Web development tool vendor Macromedia has acquired competitor Allaire for $US360 million in cash and stocks.
For several months the two companies have been working to integrate their technologies, deciding to tie the knot by the second quarter of this calendar year. The deal is subject to regulatory and Allaire shareholder approval.
The combined entity, to retain the Macromedia name, will be a powerful force in Web development, with Macromedia's Flash and Dreamweaver products dominating the Web design space and Allaire's ColdFusion and JRun products a significant force in back-end developments. The combined company will have a developer base of more than two million designers and programmers, and over 1700 staff.
At a global level Rob Burgess will remain chairman and CEO of Macromedia, while Jeremy Allaire will maintain the same position of chief technical officer under the new company.
At a local level, there has been no discussions regarding the effects of the acquisition on Macromedia or Allaire staff. Although he had a personal hunch, Macromedia country manager John Paull did not know about the announcement until today and was informed while on vacation overseas. He told ARN that despite a series of recent announcements regarding the two companies integrating their products, there had been no indication Allaire was interested in being bought. "I think it was because the technologies were so similar," he said.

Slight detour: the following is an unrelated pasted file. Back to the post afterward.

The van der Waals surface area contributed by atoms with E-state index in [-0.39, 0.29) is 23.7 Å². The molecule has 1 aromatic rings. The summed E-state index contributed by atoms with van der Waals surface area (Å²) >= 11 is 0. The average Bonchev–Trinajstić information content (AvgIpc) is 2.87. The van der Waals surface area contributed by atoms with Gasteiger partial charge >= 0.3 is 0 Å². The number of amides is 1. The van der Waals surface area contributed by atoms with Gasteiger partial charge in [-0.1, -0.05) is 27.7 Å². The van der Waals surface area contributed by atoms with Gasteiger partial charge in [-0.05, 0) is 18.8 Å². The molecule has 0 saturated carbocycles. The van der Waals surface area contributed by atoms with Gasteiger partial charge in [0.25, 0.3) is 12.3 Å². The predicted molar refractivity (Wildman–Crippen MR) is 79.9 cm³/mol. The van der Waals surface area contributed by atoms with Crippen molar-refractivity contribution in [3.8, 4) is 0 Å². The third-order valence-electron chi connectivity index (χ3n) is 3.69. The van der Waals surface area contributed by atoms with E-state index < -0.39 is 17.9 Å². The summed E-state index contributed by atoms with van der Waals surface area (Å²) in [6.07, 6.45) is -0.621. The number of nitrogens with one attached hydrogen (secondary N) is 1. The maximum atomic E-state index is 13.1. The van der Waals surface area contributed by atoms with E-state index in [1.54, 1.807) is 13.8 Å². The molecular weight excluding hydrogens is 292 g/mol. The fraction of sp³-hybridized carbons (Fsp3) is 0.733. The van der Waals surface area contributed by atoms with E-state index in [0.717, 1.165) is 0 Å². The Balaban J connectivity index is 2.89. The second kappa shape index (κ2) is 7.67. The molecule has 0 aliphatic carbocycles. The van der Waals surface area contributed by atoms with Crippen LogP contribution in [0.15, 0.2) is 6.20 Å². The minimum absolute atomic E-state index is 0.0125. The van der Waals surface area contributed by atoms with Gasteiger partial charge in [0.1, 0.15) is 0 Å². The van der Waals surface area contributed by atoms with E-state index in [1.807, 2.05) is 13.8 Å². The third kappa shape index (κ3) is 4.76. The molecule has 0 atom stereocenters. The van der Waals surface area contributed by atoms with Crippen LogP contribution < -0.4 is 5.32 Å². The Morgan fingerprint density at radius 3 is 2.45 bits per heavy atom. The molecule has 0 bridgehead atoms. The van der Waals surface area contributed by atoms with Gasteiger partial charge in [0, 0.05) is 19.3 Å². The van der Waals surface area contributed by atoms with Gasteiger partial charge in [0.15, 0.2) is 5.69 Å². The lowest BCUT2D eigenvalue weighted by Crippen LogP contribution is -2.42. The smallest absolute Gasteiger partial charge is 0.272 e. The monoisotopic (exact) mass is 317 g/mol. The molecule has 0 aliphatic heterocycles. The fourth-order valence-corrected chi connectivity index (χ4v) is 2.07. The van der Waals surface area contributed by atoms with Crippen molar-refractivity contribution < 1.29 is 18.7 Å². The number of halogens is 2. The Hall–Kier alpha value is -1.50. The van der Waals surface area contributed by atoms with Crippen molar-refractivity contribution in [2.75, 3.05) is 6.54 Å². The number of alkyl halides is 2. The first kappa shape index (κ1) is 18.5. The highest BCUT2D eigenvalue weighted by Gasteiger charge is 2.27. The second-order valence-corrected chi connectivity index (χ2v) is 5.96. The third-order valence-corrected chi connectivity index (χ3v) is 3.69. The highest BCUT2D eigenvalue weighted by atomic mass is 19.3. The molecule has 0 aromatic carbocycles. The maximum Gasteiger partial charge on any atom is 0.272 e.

Both Macromedia and Allaire are currently distributed by Firmware Design, with several Macromedia products also distributed by Scholastic. Paull did not think the channel would see too many changes as a result of the acquisition.
"It shouldn't have an effect on the channel," he said. "We both go through Firmware, and while we also have Scholastic, they are a reseller to a market that wouldn't necessarily be interested in Allaire products."
Paull has known Allaire's country manager for Australia and New Zealand, John Treloar, for over 15 years. Treloar used to head up the education division of Microsoft when Paull was in the same role for Apple. Paull expects that no matter how the two are placed as a result of the acquisition, the likelihood is that they will enjoy working with each other.
"While Macromedia is acquiring the company, I believe the two are so different that they will probably run as two separate divisions," he said. "While John talks to the corporate IT manager, I talk to developers and end users."